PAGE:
Harvey Schmidt, Fantasticks Composer, Dies at 88

Obituaries   Harvey Schmidt, Fantasticks Composer, Dies at 88
 
The composer of the long-running classic also wrote the scores to 110 in the Shade and I Do! I Do!.
York_Theatre_Company’s_26th_Oscar_Hammerstein_Award_Gala_2017_34_HR.jpg
Harvey Schmidt Joseph Marzullo/WENN

Harvey Schmidt, who earned his shining spot in theatre history as composer of the longest-running musical ever, The Fantasticks, died February 28 at age 88.

Harvey Schmidt
Harvey Schmidt Billy Rose Theatre Division/©NYPL for the Performing Arts

The Texas-born songwriter met his longtime lyricist Tom Jones when they were both students at the University of Texas/Austin in the late 1940s, and over the course of a career that spanned nearly the next half-century, Mr. Schmidt never wrote with anyone else. It was also at UT that Jones came across Edmund Rostand’s short play, Les Romanesques, a parody of Romeo and Juliet, which he would develop into the musical Western Joy Comes to Dead Horse, and which eventually evolved into The Fantasticks.

The Fantasticks opened May 3, 1960, at the Sullivan Street Playhouse in Greenwich Village, and ran until January 13, 2002, a run of 17,162 performances—the longest continuous run of any show in American history, and the longest continuous run of any musical in the world. A 2006 revival ran for 4,390 performances at the Jerry Orbach Theatre in midtown Manhattan.

READ: Norm Lewis, Frances Ruffelle, Christopher Sieber, and More Pay Tribute to Tom Jones and Harvey Schmidt December 4

As a composer, Mr. Schmidt was the most idiosyncratic of the generation that gave us Stephen Sondheim, Kander & Ebb, Bock & Harnick and Strouse & Adams. That may have come from the fact that Mr. Schmidt never had formal musical training, and, indeed, never learned to read or write music. He invented his own style, and became more experimental as he grew older. Like Irving Berlin, Mr. Schmidt had a transcriber write down his melodies as he played them. But Mr. Schmidt also had a prodigious memory, playing piano for workshop productions of his in-progress musicals entirely off the top of his head.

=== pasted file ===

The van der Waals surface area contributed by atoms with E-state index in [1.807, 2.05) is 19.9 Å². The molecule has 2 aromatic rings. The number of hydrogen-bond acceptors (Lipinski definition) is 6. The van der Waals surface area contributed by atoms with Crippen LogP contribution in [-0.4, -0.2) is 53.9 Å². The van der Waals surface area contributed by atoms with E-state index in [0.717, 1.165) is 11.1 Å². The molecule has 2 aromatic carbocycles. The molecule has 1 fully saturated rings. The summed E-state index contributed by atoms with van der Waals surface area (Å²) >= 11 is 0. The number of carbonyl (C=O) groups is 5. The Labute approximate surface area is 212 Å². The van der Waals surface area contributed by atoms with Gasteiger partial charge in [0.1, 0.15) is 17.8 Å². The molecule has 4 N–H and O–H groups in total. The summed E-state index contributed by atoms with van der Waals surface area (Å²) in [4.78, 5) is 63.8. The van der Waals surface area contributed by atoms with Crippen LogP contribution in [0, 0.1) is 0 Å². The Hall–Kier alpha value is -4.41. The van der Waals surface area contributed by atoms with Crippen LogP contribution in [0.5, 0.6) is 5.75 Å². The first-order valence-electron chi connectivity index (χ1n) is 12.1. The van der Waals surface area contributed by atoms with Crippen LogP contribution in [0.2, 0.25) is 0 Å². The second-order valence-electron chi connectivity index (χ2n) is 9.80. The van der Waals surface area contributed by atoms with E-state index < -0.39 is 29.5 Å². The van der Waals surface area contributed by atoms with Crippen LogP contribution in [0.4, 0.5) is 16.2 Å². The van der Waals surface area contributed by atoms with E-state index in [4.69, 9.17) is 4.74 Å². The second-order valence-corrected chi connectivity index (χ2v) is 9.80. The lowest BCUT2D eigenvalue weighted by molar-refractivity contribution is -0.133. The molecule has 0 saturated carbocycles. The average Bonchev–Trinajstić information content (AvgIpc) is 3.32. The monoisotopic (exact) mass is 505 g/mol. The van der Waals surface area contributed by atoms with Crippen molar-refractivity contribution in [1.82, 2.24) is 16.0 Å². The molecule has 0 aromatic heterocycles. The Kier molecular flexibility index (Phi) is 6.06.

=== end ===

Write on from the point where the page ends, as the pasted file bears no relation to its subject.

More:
Mr. Schmidt had the ability to write beautiful long-line lilting melodies like “My Cup Runneth Over,” “They Were You” and his best-known hit, the sweet waltz “Try To Remember,” which is often included in anthologies of the best songs written for the American musical theatre. He often traveled to get inspiration for his music, and it was on the trip to Mexico City in the 1950s when he found himself in a plaza as a thunderstorm was approaching. The melody to “Soon It’s Gonna Rain” came to him whole on the spot, and the song later found its way into The Fantasticks. The latter two songs were covered dozens of times by pop singers and cabaret singers around the world.

Under the title Joy Comes to Dead Horse, their show was originally conceived as a Western in the style of Oklahoma!, with an Anglo boy in love with a Latina girl named Maria. When West Side Story opened with a similar plot, the project seemed doomed for a time, but when director Word Baker came to Jones and Schmidt and offered them a spot on a no-budget summer theatre program he was programming at Barnard University in the summer of 1959, they stripped out the elaborate costumes, sets, and special effects—everything that might cost money—and presented a one-act, bare-bones version of their show as The Fantasticks.

The original Off-Broadway cast of The Fantasticks.
The original Off-Broadway cast of The Fantasticks. Photo by ]

Expanded to two acts, the resulting minimalist musical opened at the Sullivan Street Playhouse in Greenwich Village in spring of 1960 to mixed reviews. Mr. Schmidt asked producer Lore Noto to try keeping it open until the weekend so his family could come up from Texas to see it. The show stayed open for the next 42 years.